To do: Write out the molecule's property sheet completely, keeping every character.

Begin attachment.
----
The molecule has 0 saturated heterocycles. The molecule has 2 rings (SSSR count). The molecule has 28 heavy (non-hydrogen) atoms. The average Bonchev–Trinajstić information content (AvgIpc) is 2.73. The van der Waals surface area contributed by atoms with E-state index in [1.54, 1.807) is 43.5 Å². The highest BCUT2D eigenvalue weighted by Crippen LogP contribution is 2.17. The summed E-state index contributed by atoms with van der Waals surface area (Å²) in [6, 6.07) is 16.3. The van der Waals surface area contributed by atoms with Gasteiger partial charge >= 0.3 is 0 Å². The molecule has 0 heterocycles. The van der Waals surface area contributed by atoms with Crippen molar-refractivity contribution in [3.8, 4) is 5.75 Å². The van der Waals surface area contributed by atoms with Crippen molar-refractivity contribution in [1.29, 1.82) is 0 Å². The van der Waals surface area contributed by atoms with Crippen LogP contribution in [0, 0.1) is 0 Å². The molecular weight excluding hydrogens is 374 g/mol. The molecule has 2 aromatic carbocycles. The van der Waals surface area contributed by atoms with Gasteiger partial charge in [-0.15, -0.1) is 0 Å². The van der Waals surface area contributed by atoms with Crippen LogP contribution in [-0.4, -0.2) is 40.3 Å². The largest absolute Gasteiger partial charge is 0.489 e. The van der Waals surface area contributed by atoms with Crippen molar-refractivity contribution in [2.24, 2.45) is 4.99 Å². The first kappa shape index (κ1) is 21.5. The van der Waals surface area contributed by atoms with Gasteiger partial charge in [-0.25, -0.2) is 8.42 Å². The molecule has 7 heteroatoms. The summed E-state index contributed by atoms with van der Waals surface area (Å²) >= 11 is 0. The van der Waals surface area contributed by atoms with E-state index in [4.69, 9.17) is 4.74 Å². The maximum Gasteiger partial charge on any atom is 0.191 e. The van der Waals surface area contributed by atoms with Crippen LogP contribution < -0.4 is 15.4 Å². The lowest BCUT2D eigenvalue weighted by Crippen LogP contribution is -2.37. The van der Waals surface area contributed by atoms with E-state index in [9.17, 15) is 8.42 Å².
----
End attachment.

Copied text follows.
The molecule has 0 saturated heterocycles. The molecule has 2 rings (SSSR count). The molecule has 28 heavy (non-hydrogen) atoms. The average Bonchev–Trinajstić information content (AvgIpc) is 2.73. The van der Waals surface area contributed by atoms with E-state index in [1.54, 1.807) is 43.5 Å². The highest BCUT2D eigenvalue weighted by Crippen LogP contribution is 2.17. The summed E-state index contributed by atoms with van der Waals surface area (Å²) in [6, 6.07) is 16.3. The van der Waals surface area contributed by atoms with Gasteiger partial charge >= 0.3 is 0 Å². The molecule has 0 heterocycles. The van der Waals surface area contributed by atoms with Crippen molar-refractivity contribution in [3.8, 4) is 5.75 Å². The van der Waals surface area contributed by atoms with Crippen molar-refractivity contribution in [1.29, 1.82) is 0 Å². The van der Waals surface area contributed by atoms with Crippen LogP contribution in [0, 0.1) is 0 Å². The molecular weight excluding hydrogens is 374 g/mol. The molecule has 2 aromatic carbocycles. The van der Waals surface area contributed by atoms with Gasteiger partial charge in [-0.15, -0.1) is 0 Å². The van der Waals surface area contributed by atoms with Crippen LogP contribution in [-0.4, -0.2) is 40.3 Å². The largest absolute Gasteiger partial charge is 0.489 e. The van der Waals surface area contributed by atoms with Crippen molar-refractivity contribution in [2.24, 2.45) is 4.99 Å². The first kappa shape index (κ1) is 21.5. The van der Waals surface area contributed by atoms with Gasteiger partial charge in [-0.25, -0.2) is 8.42 Å². The molecule has 7 heteroatoms. The summed E-state index contributed by atoms with van der Waals surface area (Å²) >= 11 is 0. The van der Waals surface area contributed by atoms with E-state index in [4.69, 9.17) is 4.74 Å². The maximum Gasteiger partial charge on any atom is 0.191 e. The van der Waals surface area contributed by atoms with Crippen LogP contribution < -0.4 is 15.4 Å². The lowest BCUT2D eigenvalue weighted by Crippen LogP contribution is -2.37. The van der Waals surface area contributed by atoms with E-state index in [9.17, 15) is 8.42 Å².